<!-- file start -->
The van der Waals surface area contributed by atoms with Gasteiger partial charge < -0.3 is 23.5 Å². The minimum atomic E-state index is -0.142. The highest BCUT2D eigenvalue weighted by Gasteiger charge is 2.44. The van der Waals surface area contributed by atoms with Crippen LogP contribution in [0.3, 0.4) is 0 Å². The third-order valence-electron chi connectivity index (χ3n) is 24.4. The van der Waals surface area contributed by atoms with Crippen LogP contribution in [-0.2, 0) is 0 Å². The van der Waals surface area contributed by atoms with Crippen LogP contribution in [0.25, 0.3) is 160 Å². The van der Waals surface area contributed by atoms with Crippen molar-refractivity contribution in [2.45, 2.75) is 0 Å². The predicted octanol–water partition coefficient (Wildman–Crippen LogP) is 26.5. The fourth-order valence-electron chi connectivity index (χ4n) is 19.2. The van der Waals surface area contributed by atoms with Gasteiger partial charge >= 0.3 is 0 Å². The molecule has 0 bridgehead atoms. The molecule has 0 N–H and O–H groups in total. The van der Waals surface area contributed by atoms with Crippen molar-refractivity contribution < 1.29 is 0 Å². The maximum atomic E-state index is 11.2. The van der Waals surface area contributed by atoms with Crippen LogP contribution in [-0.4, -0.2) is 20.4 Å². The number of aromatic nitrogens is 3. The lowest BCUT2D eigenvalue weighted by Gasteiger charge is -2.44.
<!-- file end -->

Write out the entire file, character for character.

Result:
The van der Waals surface area contributed by atoms with Gasteiger partial charge < -0.3 is 23.5 Å². The minimum atomic E-state index is -0.142. The highest BCUT2D eigenvalue weighted by Gasteiger charge is 2.44. The van der Waals surface area contributed by atoms with Crippen LogP contribution in [0.3, 0.4) is 0 Å². The third-order valence-electron chi connectivity index (χ3n) is 24.4. The van der Waals surface area contributed by atoms with Crippen LogP contribution in [-0.2, 0) is 0 Å². The van der Waals surface area contributed by atoms with Crippen LogP contribution in [0.25, 0.3) is 160 Å². The van der Waals surface area contributed by atoms with Crippen molar-refractivity contribution in [2.45, 2.75) is 0 Å². The predicted octanol–water partition coefficient (Wildman–Crippen LogP) is 26.5. The fourth-order valence-electron chi connectivity index (χ4n) is 19.2. The van der Waals surface area contributed by atoms with Gasteiger partial charge >= 0.3 is 0 Å². The molecule has 0 bridgehead atoms. The molecule has 0 N–H and O–H groups in total. The van der Waals surface area contributed by atoms with Crippen molar-refractivity contribution < 1.29 is 0 Å². The maximum atomic E-state index is 11.2. The van der Waals surface area contributed by atoms with Crippen LogP contribution in [-0.4, -0.2) is 20.4 Å². The number of aromatic nitrogens is 3. The lowest BCUT2D eigenvalue weighted by Gasteiger charge is -2.44.